Staff spotlight: early memories shape Tim's view of rural Nebraska

Small Towns

By Tim Mussack, former staff member

My parents owned and operated a small-town grocery store in Decatur, Nebraska, and I spent my early childhood roaming the aisles, "helping" and raiding the candy section when no one was looking. I remember how dedicated my parents were, both to the community and their own personal success. If a customer couldn’t physically shop because of age or health, my parents would take the order over the phone and personally deliver the groceries. I rode along on many of these trips and will never forget how grateful those customers were for the assistance.
Later in my childhood, the grocery business sold, my parents took different jobs and we moved to a farm on the edge of town. Again I witnessed my parents’ determination and care as they worked, raised their children, and grew corn and soybeans, along with managing a cow-calf herd.
While not everything was a success on the farm—such as when the 1998 hog market collapse made our small farrowing operation unsustainable—most of my memories are positive. I remember fixing fences while listening to Husker football with my father. I’ll never forget the time we rushed out of the field and into the house just in time to watch Nebraska beat Missouri in the famous “flea kicker” game.
Despite a great upbringing and fantastic role models, my decisions as a young adult led me away from my hometown. Upon graduating from the University of Nebraska-Lincoln, I served in the U.S. Army for eight and a half years. The Army allowed me to experience a different life in places including Georgia, Kansas, Hawaii, Kwajalein Atoll, and Iraq. Once my service was complete, my wife and I traveled the western states, exploring 26 national parks and countless communities in between. When our nomadic experience ended, we moved to Honolulu for a year. We will always miss the beach, sunshine, and late-night Waikiki adventures, but at the beginning of the COVID-19 pandemic, we found ourselves back in Burt County visiting family—and we decided to stay.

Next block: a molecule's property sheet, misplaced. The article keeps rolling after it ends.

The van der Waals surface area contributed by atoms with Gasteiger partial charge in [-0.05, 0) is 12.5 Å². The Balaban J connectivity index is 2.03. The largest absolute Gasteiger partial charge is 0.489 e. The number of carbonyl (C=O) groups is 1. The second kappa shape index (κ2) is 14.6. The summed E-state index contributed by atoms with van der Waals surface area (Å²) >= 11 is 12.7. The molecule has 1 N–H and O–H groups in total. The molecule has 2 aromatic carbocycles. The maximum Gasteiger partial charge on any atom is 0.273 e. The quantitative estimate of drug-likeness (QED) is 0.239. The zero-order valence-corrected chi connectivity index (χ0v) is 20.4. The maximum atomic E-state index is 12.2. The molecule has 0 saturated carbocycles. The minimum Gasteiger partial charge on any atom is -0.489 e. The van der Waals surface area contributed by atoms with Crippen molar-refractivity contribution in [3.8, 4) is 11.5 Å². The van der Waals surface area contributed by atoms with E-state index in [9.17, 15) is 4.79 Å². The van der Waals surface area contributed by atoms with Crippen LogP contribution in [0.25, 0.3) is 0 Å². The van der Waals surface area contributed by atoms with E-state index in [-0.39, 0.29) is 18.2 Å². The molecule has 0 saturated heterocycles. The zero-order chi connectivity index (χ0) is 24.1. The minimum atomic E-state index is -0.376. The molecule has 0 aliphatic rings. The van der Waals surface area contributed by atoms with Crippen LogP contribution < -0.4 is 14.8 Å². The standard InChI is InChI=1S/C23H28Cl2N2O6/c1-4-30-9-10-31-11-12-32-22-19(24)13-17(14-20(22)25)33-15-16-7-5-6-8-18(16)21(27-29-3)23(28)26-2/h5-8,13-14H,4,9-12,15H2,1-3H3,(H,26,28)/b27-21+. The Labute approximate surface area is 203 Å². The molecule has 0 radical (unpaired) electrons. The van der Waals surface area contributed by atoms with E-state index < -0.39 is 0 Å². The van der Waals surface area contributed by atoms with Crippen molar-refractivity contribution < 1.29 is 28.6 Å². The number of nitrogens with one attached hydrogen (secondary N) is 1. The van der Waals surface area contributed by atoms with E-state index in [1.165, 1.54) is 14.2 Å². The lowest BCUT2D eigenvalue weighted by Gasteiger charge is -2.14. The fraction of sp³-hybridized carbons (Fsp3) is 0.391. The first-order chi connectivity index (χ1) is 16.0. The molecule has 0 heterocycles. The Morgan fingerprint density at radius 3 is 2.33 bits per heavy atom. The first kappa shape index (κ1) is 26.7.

After being back for almost two years now I’m thankful to be home. Spending 16 years away has made me appreciate rural Nebraska and, as we say, the good life. The life we enjoy in rural Nebraska is not perfect, though, and I’m grateful that the Center for Rural Affairs works to improve it. My appreciation for rural America is what drew me to the Center. My work here gives me the opportunity to advocate for state policies that help rural communities. Equity in access to necessities, such as health care and fresh food, along with increasing economic opportunities, are all things I’m excited to advocate for.
My adolescent life will always remind me of what the rural experience can and should be. I hope my time at the Center makes rural Nebraska stronger.
Today, Tim lives outside Decatur, Nebraska, with his wife and 1-year-old son. When he's not working, he enjoys family camping adventures, making Neapolitan and Detroit style pizza, and reading.